3. “Angst in My Pants” (1982)

WRIGHT: The next one for me is, for a lot of fans, one of their favorite Sparks albums, but I’ll admit that it was a newer one to me. “Angst in My Pants” I think is the peak of the ‘80s sort of new wave phase, those albums — “Whomp That Sucker,” “Angst in My Pants” and “In Outer Space” — that in the U.K. were not as big. At this point, Ron and Russell were trying to crack the States and having a lot of success in terms of the live concerts and being on “SNL” and being on the charts. But these albums were lesser known in the U.K. And before I made this documentary, when I was splitting time between London and Los Angeles, I talked to fellow Sparks fans, and in the U.K. people would be talking about the Island albums or “No. 1 in Heaven” or the more recent stuff that was on Radio 6 Music. But in the States, people say, “’Angst in My Pants,’ oh my God, one of my favorite albums.” It was an album that I was not as familiar with. But now I am! [Laughs.] And it’s just like, “Oh, so I’ve been missing out on one of my favorite Sparks albums.”

On the previous album, “Whomp That Sucker,” they had brought in an entire band, Bates Motel, to be the backing band. But then on “Angst in My Pants,” I think the synthesis of Ron and Russell and the rest of the band is really just on fire. And similar to “Kimono My House,” there’s not a duff track on the entire album, and it just feels so exuberant. I also think it doesn’t really date. You listen to the title track and it still sounds great. It’s another one of those things where I can really feel that Ron and Russell have hit on a really like deep vein of something, because it’s a perfect album — 11 tracks and they’re all great.

VARIETY: Here in California, probably 90% of fans of a certain age would tell you this was the album where they really fell in love with Sparks — whether they already knew them a little bit or were part of the majority probably thinking they were a brand new band. So we’d have assumed the album was that much bigger in England.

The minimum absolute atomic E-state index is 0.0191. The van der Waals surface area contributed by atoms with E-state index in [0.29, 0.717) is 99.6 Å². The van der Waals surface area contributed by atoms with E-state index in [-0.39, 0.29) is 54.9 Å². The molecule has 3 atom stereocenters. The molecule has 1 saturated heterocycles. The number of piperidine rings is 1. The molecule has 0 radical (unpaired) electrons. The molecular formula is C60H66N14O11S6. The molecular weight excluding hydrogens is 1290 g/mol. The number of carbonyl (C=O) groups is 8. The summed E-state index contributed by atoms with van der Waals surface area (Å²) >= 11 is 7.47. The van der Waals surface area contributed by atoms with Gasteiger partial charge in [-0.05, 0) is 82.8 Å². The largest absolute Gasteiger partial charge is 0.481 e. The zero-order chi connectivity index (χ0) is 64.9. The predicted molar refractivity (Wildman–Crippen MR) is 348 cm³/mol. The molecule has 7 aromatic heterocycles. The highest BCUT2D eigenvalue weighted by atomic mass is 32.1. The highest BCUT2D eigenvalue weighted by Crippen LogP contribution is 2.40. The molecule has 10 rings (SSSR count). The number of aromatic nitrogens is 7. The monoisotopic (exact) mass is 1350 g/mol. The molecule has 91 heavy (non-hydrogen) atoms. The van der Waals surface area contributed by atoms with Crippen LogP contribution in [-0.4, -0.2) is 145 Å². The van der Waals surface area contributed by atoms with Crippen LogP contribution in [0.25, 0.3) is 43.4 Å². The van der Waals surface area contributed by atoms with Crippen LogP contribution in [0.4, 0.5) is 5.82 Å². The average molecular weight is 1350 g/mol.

RON: No, it’s really peculiar, and that’s something that is really consistent for us: The perception in one area is “That must have been massive everywhere,” and it was only in one area. I mean, this is getting ahead of ourselves a little bit, but “Gratuitous Sax and Senseless Violins” was the number one airplay album in Germany in 1994, but in the States, probably there wouldn’t be all that many people that know about it. The Los Angeles thing, a lot of it was rooted in the radio station KROQ that really played us a lot. One strange thing about that is that the “No. 1 in Heaven” album which sounds, if anything, more Germanic, was recorded in Los Angeles, but both “Whomp That Sucker” and “Angst in My Pants,” which are thought to sound more American in some sense, were recorded at Giorgio’s Munich studio.


4. “Lil’ Beethoven” (2002)

WRIGHT: With apologies to “Gratuitous Sax and Senseless Violins,” I have to jump to “Lil’ Beethoven.” Because I feel like in 2003, it’s the start of a phase of Sparks’ career where I think an equilibrium happens, where Ron and Russell are doing something where they completely are not thinking about (hits). I’m not sure that you’ve ever thought about market forces, but certainly with “Lil’ Beethoven,” it’s just doing what you want to do and not worrying about who it’s for. You sort of create, I think, the current phase of Sparks, which is totally uncompromising, and the audience is there for that. “Lil’ Beethoven” is a really striking album because it’s like that documentary “The Five Obstructions,” where you take away big elements of the Sparks sound and create something that’s really fresh.